At Age 50, WFA Just Getting Started
Western Farmers Association (WFA) at Seattle, Wash., marked its 50th anniversary in 1967 but considers this only the beginning of its efforts as an egg marketing cooperative. It was started with only $245 in capital by 114 Washington poultry producers; at that time it had no employees or facilities. The first year was marked by $214,000 in egg sales and $203 patronage earnings for members. Embarking on its second half century, WFA serves almost 50,000 members and offers turkeys, canned and dehydrated poultry products, select frozen and canned vegetables, grains, seeds, beans, eggs and fresh chickens. Its labeled products appear across the nation and export markets, with Alaska a prime market.
Dairymen's League: 60 Years of Service
Dairymen's League Cooperative Association of New York City is using a special supplement to its official membership newspaper to tell its six-decade history. The supplement also is appearing in four New York newspapers. The 15,000-member dairy co-op markets 3.9 billion pounds of milk and has net annual sales of $279 million. It bargains successfully for higher milk prices for dairymen supplying milk to New York City, the world's largest market. It has established a pooling plan, created a system of classified pricing, developed and promoted its trade name in the Northeast and has obtained U.S. Public Health Service approval for its entire milk supply.
Statex on the Move
There's no standing still at its 50th birthday for Farmers Union Central Exchange of Omaha, better known by its Statex brand name. It is using a new method of cooperative financing - industrial development bonds, offered by the City of Fremont, Neb. - to raise $7 million to build an anhydrous ammonia plant and distribute its production. Joining the co-op in a new corporate structure that will operate the FEL-TEX ammonia plant is Farmers Elevator Service Company (FELCO), of Ft.Dodge, Iowa.
Making Comeback the Cooperative Way
Harness a new cooperative to a new government loan source and you have the formula for small farmers in Mississippi to make a comeback. Thirty farmers have formed the Hinds Farm Service Association in Raymond and have obtained a loan from the Office of Economic Development within the Farmers Home Administration (FmHA). The loan will enable them to lease an equipment shed and to buy machinery to plant, cultivate and harvest soybeans, cotton, and other crops. Membership has tripled to 90, and the co-op is now using 25 pieces of equipment. The cooperative turned to Hinds County Co-op of Raymond, a member of Mississippi Federated Cooperatives, to manage the venture. During fiscal 1965, FMHA made 295 loans to cooperatives totaling $1.3 million.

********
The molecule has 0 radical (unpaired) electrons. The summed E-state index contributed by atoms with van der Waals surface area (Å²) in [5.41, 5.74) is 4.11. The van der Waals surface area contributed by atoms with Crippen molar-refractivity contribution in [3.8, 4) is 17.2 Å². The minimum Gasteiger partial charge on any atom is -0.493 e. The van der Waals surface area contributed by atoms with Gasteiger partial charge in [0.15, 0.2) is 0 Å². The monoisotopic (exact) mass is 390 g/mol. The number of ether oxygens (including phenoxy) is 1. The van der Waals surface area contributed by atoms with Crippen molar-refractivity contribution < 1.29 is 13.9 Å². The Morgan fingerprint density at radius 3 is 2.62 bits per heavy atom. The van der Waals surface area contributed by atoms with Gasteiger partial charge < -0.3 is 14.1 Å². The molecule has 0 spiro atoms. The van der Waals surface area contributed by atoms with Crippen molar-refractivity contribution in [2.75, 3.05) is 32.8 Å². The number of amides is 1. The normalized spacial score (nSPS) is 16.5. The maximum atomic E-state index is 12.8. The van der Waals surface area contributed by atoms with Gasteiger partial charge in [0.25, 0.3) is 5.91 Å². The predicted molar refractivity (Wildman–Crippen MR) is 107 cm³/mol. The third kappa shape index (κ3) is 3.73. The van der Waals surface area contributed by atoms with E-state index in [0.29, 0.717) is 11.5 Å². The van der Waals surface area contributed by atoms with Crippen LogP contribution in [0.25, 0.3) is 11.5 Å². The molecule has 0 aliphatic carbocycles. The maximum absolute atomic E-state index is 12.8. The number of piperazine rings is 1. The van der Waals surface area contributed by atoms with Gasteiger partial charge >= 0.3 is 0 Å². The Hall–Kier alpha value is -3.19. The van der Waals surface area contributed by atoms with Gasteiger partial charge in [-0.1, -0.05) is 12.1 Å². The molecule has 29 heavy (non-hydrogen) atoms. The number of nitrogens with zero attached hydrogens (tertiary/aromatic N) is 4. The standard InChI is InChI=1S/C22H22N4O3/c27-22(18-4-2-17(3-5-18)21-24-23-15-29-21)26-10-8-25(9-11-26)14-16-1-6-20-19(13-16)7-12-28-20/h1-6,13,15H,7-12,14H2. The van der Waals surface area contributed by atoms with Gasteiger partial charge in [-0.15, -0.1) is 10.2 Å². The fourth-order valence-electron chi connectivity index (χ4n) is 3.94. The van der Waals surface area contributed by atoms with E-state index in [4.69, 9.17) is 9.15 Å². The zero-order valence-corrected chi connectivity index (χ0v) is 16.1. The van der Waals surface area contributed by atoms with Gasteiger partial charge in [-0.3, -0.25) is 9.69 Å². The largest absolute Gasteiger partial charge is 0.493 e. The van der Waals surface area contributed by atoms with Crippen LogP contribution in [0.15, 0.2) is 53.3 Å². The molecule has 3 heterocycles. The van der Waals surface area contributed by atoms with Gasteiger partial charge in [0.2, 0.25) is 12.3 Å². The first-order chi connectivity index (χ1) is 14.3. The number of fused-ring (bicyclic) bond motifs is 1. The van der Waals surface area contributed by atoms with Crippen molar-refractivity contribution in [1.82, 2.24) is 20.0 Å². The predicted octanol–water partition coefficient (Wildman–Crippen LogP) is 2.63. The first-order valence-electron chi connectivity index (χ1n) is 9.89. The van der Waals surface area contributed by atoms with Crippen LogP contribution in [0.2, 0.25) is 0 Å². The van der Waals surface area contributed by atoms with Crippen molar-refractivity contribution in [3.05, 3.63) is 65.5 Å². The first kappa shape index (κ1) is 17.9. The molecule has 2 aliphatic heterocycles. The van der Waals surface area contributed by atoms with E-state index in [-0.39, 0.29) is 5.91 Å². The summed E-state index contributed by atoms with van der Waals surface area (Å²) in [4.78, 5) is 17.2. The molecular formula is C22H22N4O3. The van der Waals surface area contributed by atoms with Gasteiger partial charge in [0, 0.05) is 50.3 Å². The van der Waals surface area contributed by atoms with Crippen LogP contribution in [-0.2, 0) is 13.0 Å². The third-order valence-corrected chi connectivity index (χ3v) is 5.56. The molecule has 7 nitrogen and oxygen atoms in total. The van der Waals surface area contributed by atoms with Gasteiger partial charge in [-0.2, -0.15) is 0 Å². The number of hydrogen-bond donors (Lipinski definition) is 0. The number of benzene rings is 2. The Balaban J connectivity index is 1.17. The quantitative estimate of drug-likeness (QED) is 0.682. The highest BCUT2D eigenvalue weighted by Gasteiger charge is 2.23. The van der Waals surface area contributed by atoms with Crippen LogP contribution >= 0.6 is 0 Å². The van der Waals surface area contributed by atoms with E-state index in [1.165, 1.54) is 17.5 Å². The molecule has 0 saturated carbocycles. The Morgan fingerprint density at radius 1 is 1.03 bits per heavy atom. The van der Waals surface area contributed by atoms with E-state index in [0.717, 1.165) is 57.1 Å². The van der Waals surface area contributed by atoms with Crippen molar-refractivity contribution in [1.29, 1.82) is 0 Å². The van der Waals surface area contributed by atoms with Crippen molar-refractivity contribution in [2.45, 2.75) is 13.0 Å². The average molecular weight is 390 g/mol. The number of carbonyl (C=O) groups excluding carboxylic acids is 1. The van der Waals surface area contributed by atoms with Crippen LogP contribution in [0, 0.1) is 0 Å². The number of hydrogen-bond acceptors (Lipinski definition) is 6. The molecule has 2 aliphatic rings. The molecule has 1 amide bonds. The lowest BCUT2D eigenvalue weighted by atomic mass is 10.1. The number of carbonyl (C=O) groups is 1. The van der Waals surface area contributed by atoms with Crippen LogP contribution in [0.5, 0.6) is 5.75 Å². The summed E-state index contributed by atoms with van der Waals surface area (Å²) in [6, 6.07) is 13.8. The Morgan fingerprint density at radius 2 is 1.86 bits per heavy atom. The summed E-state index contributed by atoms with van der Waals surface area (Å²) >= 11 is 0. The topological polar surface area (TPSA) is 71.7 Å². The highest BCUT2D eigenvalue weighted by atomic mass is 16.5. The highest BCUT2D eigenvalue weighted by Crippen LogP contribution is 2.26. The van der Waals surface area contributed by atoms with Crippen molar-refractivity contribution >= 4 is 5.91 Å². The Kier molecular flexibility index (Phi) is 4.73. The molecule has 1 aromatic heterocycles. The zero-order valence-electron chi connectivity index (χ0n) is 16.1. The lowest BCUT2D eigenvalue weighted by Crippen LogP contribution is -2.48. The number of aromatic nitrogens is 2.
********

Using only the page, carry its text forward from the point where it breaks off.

The board of directors of Bellamy (Ala.) Enterprises - with organizational guidance from the Farmer Cooperative Service - took over American Can Company's store and service station and added a credit union for its community members.
VP Humphrey Salutes New Agway Co-op
Agway Inc., based in Syracuse, N.Y, has been formed through the merger of Cooperative GLF Exchange, Eastern States Farmers Exchange and Pennsylvania Farm Bureau Cooperative Association. In his remark's at Agway's first annual meeting, Vice President Hubert Humphrey calls this cooperative the embodiment of rural self-help ideals. "Cooperation is one of the finest expressions of the American spirit," Humphrey says. Here, groups faced with common needs invest their capital and organize their own cooperative to meet their needs. This is self-help at its best," he said. The observance of National Cooperative Month in October "is an important reminder that cooperatives are a vital part of our free enterprise system," he says. Agway made $338 million in sales while serving 85,000 members during its first year of operation.
U.S. Grain to Japan: Co-op to Co-op
Believed to be the largest co-op to co-op trade agreement, Zenkoren, Japan's largest agricultural cooperative, has docked a ship on George Washington's birthday at the export terminal of Producers Grain Corporation in Corpus Christi, Texas. It will load 35,000 tons of milo, the first installment of a 200,000 ton contract. This is the largest single shipment of grain sorghum ever made by American farmers.
Co-ops' Answer to Urban, Rural Crisis
"Co-ops are predicated on the belief that ordinary people can achieve extraordinary feats of accomplishment if only we inform them and ask them to take part," Stanley Dreyer, new president of the Cooperative League of the USA, tells nearly 200 representatives at its 28th biennial congress at Kansas City in 1969. He asks how cooperatives could be more relevant currently and in the future. In response, delegates examined how cooperatives can be more responsive to the rural-urban challenge by helping to bring progress to lesser developed areas of the United States and abroad.
This tombstone marks the demise of oil lanterns in farm homes and barns. By 1962, 97 percent of the farms were electrified, thanks in large measure to REA programs.
Southern States Features Profit Seminars
A new feature at Southern States Cooperative's 45th annual meeting at Richmond, Va., is profit seminars which examine how the cooperative can help farmers make more money from their farming operations. Delegates can attend two of nine seminars. All relate to supplies and services for livestock, crops, dairying and other farming operations. One of the popular sessions is on tires - farmers being the nation's largest tire customers. Southern States has brought together the best technical talent available from its 5-state territory and beyond.